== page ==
Blanket coverage

Opposing offense licked their chops when they saw the Texans on their 2002 slates last fall.

Why? Historically, defensive backfields on first-year teams have more holes than an ACC expansion plan. The previous three NFL expansion clubs had yielded an average of 214 yards passing per contest.

The Texans knew teams would want to test them deep so they took three veterans players in the expansion draft -- cornerback Aaron Glenn, cornerback Marcus Coleman and free safety Matt Stevens -- that ended up starting in Houston's secondary in 2002. A shrewd late-training camp signing unearthed starting strong safety Eric Brown.

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Glenn made his third Pro Bowl trip last season.

The result? The Texans finished a respectable 10th in the league in pass defense (fourth in the AFC), yielded just 196.3 yards per game through the air and sent Glenn to his third Pro Bowl.

Glenn picked off five passes -- returning two for scores -- while Coleman broke up a career-high 30 passes. Titans quarterback Steve McNair was the lone opposing signal-caller to complete a pass of more than 50 yards against Houston, and that pass (53 yards to wide receiver Drew Bennett) came in the season finale.

In short, the Texans' dependence on veteran defensive backs paid dividends in their inaugural season. That entire secondary returns intact in 2003, although the Texans won't catch anybody by surprise in their second go-round.

Glenn is not only the leader of the secondary, but could arguably be considered the team's emotional leader as well. His 2002 campaign -- one that also included a career-high 72 tackles -- proved that Glenn hasn't missed a step, even after nine seasons at one of the most demanding positions in football.

"He's a good athlete, first and foremost," Texans defensive backs coach Jon Hoke said. "He's got exceptional quickness, great anticipation and I think a big part of it is how well he prepares for a game. He studies film, studies his notes, studies the game plan.

"He's a guy that never wants to be wrong and he takes a lot of pride in that."

Glenn mans the left side and invariably finds himself locked in duels with some of the league's top wideouts. But it's a situation in which he thrives.

"I like to make plays," Glenn said. "I love to be the guy that's put in position to where all of the responsibility is on me, because if I don't make it, it's my fault.

"I like that. It's either me, or them. A lot of people don't like to be in that position but I like to be the guy that's going to help the team get over the hump."

Coleman garnered less fanfare than Glenn, but had an outstanding season at right corner. He had 90 tackles, recovered two fumbles and seemed to improve as the season wore on. That improvement carried over to the team's off-season program.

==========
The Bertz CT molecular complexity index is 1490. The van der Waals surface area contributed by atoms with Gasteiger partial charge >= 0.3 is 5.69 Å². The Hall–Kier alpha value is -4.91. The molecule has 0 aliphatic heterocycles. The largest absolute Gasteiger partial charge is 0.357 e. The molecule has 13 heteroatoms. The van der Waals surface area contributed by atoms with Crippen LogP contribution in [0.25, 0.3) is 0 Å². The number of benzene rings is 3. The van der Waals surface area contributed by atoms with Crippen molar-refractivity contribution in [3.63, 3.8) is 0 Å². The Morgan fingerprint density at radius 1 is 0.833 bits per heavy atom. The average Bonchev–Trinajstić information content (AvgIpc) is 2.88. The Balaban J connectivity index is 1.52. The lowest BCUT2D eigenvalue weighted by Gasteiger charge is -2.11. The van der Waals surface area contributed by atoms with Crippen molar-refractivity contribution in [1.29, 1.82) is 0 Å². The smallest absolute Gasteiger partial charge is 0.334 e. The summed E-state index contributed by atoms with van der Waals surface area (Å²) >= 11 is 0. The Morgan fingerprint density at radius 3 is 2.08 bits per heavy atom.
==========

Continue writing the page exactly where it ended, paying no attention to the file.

"Marcus has looked great," Texans head coach Dom Capers said. "And he probably played his best football at the end of the season."

The Texans re-signed Kenny Wright as their third corner and also re-signed Jason Simmons to bolster their depth. Jason Bell was one of the team's better special teams players, while second-year pro Demarcus Faggins has been working in the off-season to get stronger.

"I think we've got pretty good potential at the corner position," Capers said.

Brown was unemployed until the Texans signed him two days before the Hall of Fame Game. Despite the late start, he won the starting slot in training camp and had a solid season. Brown collected 95 tackles, one forced fumble, two INTs and seven passes defensed in 15 starts. He re-signed with the club during the off-season.

"We feel Eric gives us a tough, physical player at safety," Capers said. "He came in without the advantage of training camp last year, but still won a starting position."

Stevens started all 16 games last season at free safety, ranking fourth on the team with 117 tackles. But he's been the subject of plenty of off-season chatter, especially after the Texans brought in some free agent safeties that eventually signed elsewhere.

"You watch Matt out here in practice and Matt's a confident football player," Capers said. "He knows our scheme and there's great value in that.

"But we've got some people we need to look at. Many times it's hard to tell until you get the pads on. We'll have a competitive situation at that position. We have a combination of people that have different strengths."

Travares Tillman appears the most likely challenger to Stevens' starting role. He did not play in 2002 but started six games at free safety for Buffalo in 2001. Tillman is athletic, but is playing catch up with the system right now, which gives Stevens an edge.

Second-year pro Ramon Walker is one of the team's hardest hitters. Fellow strong safety Kyries Hebert spent a few weeks on the practice squad last season and looked good in mini-camp. Seventh-round pick Curry Burns also looked good in mini-camp at the free slot and will battle for a roster spot on special teams.

The Texans would like to see more interceptions from this bunch than the 10 Houston generated last season. Only Glenn and Brown picked off more than one pass. But the Texans' defensive linemen and outside linebackers are now fully accustomed to the 3-4, which should translate into more pressure on opposing quarterbacks. If the Texans can create more turnovers, continue limiting big plays and avoid injuries like they did last season (Brown was the only defensive starter to miss a game), their secondary could continue to evolve into one of the league's top units.

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